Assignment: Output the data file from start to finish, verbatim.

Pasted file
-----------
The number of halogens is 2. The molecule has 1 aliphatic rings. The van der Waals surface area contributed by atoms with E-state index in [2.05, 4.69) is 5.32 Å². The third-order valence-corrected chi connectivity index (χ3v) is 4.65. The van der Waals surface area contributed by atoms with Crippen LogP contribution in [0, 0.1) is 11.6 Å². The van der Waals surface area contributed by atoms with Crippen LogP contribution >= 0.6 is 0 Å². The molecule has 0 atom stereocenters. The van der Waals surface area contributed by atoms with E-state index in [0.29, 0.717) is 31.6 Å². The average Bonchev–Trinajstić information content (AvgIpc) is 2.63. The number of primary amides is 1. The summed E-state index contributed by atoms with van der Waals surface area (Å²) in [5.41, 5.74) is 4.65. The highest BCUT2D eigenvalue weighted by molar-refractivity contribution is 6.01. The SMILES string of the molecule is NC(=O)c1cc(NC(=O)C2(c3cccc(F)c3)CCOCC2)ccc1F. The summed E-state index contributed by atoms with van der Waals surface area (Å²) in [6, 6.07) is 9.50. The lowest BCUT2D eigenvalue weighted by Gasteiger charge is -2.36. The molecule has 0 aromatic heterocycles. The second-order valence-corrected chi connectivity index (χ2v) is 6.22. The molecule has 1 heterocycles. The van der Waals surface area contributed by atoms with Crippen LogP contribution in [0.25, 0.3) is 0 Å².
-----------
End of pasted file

The number of halogens is 2. The molecule has 1 aliphatic rings. The van der Waals surface area contributed by atoms with E-state index in [2.05, 4.69) is 5.32 Å². The third-order valence-corrected chi connectivity index (χ3v) is 4.65. The van der Waals surface area contributed by atoms with Crippen LogP contribution in [0, 0.1) is 11.6 Å². The van der Waals surface area contributed by atoms with Crippen LogP contribution >= 0.6 is 0 Å². The molecule has 0 atom stereocenters. The van der Waals surface area contributed by atoms with E-state index in [0.29, 0.717) is 31.6 Å². The average Bonchev–Trinajstić information content (AvgIpc) is 2.63. The number of primary amides is 1. The summed E-state index contributed by atoms with van der Waals surface area (Å²) in [5.41, 5.74) is 4.65. The highest BCUT2D eigenvalue weighted by molar-refractivity contribution is 6.01. The SMILES string of the molecule is NC(=O)c1cc(NC(=O)C2(c3cccc(F)c3)CCOCC2)ccc1F. The summed E-state index contributed by atoms with van der Waals surface area (Å²) in [6, 6.07) is 9.50. The lowest BCUT2D eigenvalue weighted by Gasteiger charge is -2.36. The molecule has 0 aromatic heterocycles. The second-order valence-corrected chi connectivity index (χ2v) is 6.22. The molecule has 1 heterocycles. The van der Waals surface area contributed by atoms with Crippen LogP contribution in [0.25, 0.3) is 0 Å².